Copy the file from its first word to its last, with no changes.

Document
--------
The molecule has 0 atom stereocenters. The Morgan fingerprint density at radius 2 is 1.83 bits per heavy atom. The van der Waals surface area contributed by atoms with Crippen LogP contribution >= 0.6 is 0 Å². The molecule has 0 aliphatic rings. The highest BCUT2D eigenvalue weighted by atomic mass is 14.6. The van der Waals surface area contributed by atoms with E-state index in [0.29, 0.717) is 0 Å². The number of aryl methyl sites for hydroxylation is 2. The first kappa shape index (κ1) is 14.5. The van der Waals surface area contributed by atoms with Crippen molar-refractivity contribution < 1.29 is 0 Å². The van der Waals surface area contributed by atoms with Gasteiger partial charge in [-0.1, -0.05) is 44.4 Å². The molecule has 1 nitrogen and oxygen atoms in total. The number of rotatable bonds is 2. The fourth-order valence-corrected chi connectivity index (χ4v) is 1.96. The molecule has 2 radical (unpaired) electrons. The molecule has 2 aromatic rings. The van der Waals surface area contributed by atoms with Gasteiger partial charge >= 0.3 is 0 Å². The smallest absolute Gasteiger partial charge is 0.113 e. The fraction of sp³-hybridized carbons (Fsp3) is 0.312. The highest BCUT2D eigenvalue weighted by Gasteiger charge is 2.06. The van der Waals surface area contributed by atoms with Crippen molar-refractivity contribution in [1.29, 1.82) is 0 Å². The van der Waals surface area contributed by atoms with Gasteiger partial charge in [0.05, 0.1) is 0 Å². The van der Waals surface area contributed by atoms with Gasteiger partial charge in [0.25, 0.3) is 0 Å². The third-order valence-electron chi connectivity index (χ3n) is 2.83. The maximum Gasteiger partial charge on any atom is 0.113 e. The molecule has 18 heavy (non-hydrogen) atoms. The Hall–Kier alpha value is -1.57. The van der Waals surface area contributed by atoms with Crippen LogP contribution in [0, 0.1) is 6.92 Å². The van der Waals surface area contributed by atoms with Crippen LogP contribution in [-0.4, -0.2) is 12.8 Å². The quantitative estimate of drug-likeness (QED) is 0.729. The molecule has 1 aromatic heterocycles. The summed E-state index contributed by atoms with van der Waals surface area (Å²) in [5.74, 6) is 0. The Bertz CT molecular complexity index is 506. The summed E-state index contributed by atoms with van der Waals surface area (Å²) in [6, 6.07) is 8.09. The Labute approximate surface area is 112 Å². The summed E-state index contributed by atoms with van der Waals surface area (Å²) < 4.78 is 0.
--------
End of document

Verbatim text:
The molecule has 0 atom stereocenters. The Morgan fingerprint density at radius 2 is 1.83 bits per heavy atom. The van der Waals surface area contributed by atoms with Crippen LogP contribution >= 0.6 is 0 Å². The molecule has 0 aliphatic rings. The highest BCUT2D eigenvalue weighted by atomic mass is 14.6. The van der Waals surface area contributed by atoms with E-state index in [0.29, 0.717) is 0 Å². The number of aryl methyl sites for hydroxylation is 2. The first kappa shape index (κ1) is 14.5. The van der Waals surface area contributed by atoms with Crippen molar-refractivity contribution < 1.29 is 0 Å². The van der Waals surface area contributed by atoms with Gasteiger partial charge in [-0.1, -0.05) is 44.4 Å². The molecule has 1 nitrogen and oxygen atoms in total. The number of rotatable bonds is 2. The fourth-order valence-corrected chi connectivity index (χ4v) is 1.96. The molecule has 2 radical (unpaired) electrons. The molecule has 2 aromatic rings. The van der Waals surface area contributed by atoms with Gasteiger partial charge >= 0.3 is 0 Å². The smallest absolute Gasteiger partial charge is 0.113 e. The fraction of sp³-hybridized carbons (Fsp3) is 0.312. The highest BCUT2D eigenvalue weighted by Gasteiger charge is 2.06. The van der Waals surface area contributed by atoms with Crippen molar-refractivity contribution in [1.29, 1.82) is 0 Å². The van der Waals surface area contributed by atoms with Gasteiger partial charge in [0.05, 0.1) is 0 Å². The van der Waals surface area contributed by atoms with Gasteiger partial charge in [0.25, 0.3) is 0 Å². The third-order valence-electron chi connectivity index (χ3n) is 2.83. The maximum Gasteiger partial charge on any atom is 0.113 e. The molecule has 18 heavy (non-hydrogen) atoms. The Hall–Kier alpha value is -1.57. The van der Waals surface area contributed by atoms with Crippen LogP contribution in [0, 0.1) is 6.92 Å². The van der Waals surface area contributed by atoms with Crippen LogP contribution in [-0.4, -0.2) is 12.8 Å². The quantitative estimate of drug-likeness (QED) is 0.729. The molecule has 1 aromatic heterocycles. The summed E-state index contributed by atoms with van der Waals surface area (Å²) in [5.74, 6) is 0. The Bertz CT molecular complexity index is 506. The summed E-state index contributed by atoms with van der Waals surface area (Å²) in [6, 6.07) is 8.09. The Labute approximate surface area is 112 Å². The summed E-state index contributed by atoms with van der Waals surface area (Å²) < 4.78 is 0.